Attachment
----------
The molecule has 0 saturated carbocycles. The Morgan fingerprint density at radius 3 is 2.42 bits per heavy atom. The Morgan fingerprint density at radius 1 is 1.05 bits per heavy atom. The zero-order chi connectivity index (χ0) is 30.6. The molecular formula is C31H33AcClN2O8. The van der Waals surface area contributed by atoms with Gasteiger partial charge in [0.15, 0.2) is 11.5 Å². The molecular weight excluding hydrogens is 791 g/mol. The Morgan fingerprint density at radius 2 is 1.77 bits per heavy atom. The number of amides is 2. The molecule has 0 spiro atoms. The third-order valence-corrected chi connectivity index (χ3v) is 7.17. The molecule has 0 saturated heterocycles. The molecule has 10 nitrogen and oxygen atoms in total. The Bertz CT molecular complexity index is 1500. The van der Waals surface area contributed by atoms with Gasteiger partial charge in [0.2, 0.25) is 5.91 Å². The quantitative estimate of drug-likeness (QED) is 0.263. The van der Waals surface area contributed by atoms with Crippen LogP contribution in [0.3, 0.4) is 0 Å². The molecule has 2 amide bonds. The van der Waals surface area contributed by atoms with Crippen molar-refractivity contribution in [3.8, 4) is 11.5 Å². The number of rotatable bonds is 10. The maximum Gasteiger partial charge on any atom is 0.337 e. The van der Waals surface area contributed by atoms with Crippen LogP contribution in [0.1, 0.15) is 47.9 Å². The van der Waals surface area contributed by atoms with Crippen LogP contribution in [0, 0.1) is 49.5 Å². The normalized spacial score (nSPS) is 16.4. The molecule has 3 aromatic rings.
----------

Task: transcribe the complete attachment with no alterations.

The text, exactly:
The molecule has 0 saturated carbocycles. The Morgan fingerprint density at radius 3 is 2.42 bits per heavy atom. The Morgan fingerprint density at radius 1 is 1.05 bits per heavy atom. The zero-order chi connectivity index (χ0) is 30.6. The molecular formula is C31H33AcClN2O8. The van der Waals surface area contributed by atoms with Gasteiger partial charge in [0.15, 0.2) is 11.5 Å². The molecular weight excluding hydrogens is 791 g/mol. The Morgan fingerprint density at radius 2 is 1.77 bits per heavy atom. The number of amides is 2. The molecule has 0 spiro atoms. The third-order valence-corrected chi connectivity index (χ3v) is 7.17. The molecule has 0 saturated heterocycles. The molecule has 10 nitrogen and oxygen atoms in total. The Bertz CT molecular complexity index is 1500. The van der Waals surface area contributed by atoms with Gasteiger partial charge in [0.2, 0.25) is 5.91 Å². The quantitative estimate of drug-likeness (QED) is 0.263. The van der Waals surface area contributed by atoms with Crippen LogP contribution in [0.3, 0.4) is 0 Å². The molecule has 2 amide bonds. The van der Waals surface area contributed by atoms with Crippen molar-refractivity contribution in [3.8, 4) is 11.5 Å². The number of rotatable bonds is 10. The maximum Gasteiger partial charge on any atom is 0.337 e. The van der Waals surface area contributed by atoms with Crippen LogP contribution in [0.1, 0.15) is 47.9 Å². The van der Waals surface area contributed by atoms with Crippen LogP contribution in [0, 0.1) is 49.5 Å². The normalized spacial score (nSPS) is 16.4. The molecule has 3 aromatic rings.